Lionel Bonaventure, Pool, Associated Press
PARIS — France reacted with outrage after the Standard & Poor's ratings agency accidentally sent out a message saying it was downgrading France's prized "AAA" credit rating during a tumultuous week in Europe's protracted debt crisis.
Germany and the European Commission also bristled Friday, warning ratings agencies to act responsibly and underscoring European unease over the power they wield over governments.
The error stood for an hour and a half Thursday while the U.S. and most European markets were open before it was corrected by the agency — spooking investors by foreshadowing an event that would rock the 17-nation eurozone.
The accident came just as Greece and Italy seemed to be getting on the right track by establishing new interim governments led by financial experts who might guide them out of the continent's debt crisis. For a moment, it seemed as if the crisis was again worsening in its one step forward, two steps back way.
Despite Standard & Poor's statement saying the original message had gone out to some subscribers because of a technical error and its reaffirmation that France's credit rating remained "AAA" — the highest level — and stable, some damage could not be undone.
The yield, or interest rate that France pays to borrow money for 10 years, rose 0.21 percentage points since Thursday morning, closing at 3.37 percent Friday, the highest rate since early July.
In the midst of a crisis where fear drives the markets as much as fact, the error has reminded investors of France's financial ties to the troubled eurozone. And often the suggestion of something amiss is nearly as bad as having something amiss.
French Finance Minister Francois Baroin did his best to quell fears, calling the error a "rather shocking rumor of information that has no foundation."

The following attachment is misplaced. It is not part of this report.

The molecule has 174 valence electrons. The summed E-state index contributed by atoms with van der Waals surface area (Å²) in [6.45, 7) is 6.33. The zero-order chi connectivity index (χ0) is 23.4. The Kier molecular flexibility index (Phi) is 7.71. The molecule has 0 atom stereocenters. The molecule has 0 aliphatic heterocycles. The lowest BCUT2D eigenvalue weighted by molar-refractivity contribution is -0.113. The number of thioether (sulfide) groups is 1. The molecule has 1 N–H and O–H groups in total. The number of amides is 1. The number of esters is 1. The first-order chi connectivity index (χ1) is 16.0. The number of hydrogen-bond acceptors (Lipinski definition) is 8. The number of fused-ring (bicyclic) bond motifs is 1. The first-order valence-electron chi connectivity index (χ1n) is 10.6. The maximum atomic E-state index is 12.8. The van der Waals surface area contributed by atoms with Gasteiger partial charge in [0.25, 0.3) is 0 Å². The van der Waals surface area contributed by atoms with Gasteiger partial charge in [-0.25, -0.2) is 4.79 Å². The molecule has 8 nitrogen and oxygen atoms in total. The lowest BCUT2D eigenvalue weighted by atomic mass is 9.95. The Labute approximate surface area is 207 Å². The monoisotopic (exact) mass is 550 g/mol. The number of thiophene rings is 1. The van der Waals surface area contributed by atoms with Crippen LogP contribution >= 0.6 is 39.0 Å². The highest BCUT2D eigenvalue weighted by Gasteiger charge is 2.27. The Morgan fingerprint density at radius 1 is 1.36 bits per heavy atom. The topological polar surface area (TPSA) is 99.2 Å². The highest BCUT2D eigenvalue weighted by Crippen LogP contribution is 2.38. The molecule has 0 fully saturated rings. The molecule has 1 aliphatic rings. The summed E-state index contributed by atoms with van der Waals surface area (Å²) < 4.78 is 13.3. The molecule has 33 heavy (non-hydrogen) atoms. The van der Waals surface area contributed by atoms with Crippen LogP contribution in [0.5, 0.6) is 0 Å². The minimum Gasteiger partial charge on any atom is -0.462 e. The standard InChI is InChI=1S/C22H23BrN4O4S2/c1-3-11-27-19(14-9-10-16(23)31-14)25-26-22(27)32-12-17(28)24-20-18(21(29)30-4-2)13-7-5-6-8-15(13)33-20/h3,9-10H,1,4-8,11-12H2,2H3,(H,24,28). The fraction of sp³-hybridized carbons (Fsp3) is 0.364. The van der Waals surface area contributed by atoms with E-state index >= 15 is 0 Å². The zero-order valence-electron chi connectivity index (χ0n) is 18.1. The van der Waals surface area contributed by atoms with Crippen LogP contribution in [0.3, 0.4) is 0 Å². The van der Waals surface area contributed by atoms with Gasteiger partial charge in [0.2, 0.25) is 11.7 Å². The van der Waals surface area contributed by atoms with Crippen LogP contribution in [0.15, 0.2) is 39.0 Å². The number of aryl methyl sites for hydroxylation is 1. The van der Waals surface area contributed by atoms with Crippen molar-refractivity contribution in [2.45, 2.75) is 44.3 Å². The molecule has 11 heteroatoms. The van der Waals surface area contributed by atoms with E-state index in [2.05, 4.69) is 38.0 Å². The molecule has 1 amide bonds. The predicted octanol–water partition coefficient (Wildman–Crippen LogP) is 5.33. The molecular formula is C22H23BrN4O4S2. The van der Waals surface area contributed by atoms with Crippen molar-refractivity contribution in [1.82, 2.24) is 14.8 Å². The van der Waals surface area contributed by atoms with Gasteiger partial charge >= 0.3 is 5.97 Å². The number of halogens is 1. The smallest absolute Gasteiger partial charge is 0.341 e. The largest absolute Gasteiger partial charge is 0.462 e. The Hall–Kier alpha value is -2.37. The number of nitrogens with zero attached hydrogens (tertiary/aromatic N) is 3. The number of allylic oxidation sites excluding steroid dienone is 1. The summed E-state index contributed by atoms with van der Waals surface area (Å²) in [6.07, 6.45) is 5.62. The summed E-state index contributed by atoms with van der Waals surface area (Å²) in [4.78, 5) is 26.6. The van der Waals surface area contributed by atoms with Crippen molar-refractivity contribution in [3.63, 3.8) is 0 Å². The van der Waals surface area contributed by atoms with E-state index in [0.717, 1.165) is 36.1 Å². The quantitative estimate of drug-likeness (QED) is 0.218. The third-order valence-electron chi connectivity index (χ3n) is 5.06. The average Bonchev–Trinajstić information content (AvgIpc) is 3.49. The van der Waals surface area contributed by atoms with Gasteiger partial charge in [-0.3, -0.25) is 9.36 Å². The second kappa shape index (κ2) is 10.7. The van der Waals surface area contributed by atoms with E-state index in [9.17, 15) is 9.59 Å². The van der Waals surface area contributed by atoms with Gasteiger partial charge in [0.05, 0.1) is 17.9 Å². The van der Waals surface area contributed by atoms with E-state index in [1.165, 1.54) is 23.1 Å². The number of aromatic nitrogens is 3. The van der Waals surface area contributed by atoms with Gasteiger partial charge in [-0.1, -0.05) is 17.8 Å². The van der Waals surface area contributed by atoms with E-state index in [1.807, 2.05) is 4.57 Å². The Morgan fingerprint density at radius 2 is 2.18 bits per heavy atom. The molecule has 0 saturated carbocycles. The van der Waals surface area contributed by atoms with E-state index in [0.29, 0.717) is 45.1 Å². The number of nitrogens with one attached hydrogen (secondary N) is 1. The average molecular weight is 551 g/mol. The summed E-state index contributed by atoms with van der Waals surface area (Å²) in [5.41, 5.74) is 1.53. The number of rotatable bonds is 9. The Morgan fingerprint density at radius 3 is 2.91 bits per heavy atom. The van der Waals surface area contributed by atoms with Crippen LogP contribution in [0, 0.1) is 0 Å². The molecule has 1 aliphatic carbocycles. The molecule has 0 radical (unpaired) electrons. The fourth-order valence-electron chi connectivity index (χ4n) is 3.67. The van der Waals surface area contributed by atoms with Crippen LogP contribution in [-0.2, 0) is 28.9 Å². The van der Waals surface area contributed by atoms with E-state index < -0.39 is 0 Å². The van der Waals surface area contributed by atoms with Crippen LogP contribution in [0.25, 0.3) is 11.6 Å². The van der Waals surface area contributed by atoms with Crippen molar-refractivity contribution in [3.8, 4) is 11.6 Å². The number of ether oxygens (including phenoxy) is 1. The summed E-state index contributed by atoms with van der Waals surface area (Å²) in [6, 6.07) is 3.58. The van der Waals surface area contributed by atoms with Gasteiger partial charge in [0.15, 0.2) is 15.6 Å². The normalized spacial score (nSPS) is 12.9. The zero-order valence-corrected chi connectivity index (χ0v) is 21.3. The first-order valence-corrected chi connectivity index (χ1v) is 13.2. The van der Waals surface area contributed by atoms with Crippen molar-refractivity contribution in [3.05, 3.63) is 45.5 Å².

"We won't let any negative message go," he said in Lyon in comments seen Friday on the La Tribune newspaper's website.
The French market regulator immediately opened an investigation into the mistake at Baroin's behest, and the minister also called for a European probe.
European governments already bristle at the idea that the big three ratings agencies have roots in the U.S. — though Fitch is partly owned by a French-based company — and the error is only likely to increase hostility toward them.
The European internal markets commissioner, Michel Barnier, who has been working on new regulation of the agencies, said Europe should reduce its reliance on the agencies and increase competition — an apparent reference to proposals to create a new European agency.
It's still not clear how a new upstart would be able to change the conversation dominated by the big three.
"This incident is serious and it shows that in the current tense and volatile market situation, market players must exercise discipline and demonstrate a special sense of responsibility," Barnier said.
In Berlin, German Chancellor Angela Merkel's spokesman issued a similar warning.
"We say only this, and we have said it repeatedly in the past: All financial market actors, and that includes rating agencies, must be aware of their responsibility to society," Steffen Seibert said.
While the error may have increased the pressure on French bond yields, they were already rising — because, like many countries, France is struggling with slow growth and high debt piled up during the boom years.
The rise of such yields is at the heart of Europe's debt crisis: The increase of those interest rates in Ireland, Portugal and Greece — because investors considered them increasingly bad risks — eventually forced those countries to seek massive international bailouts.
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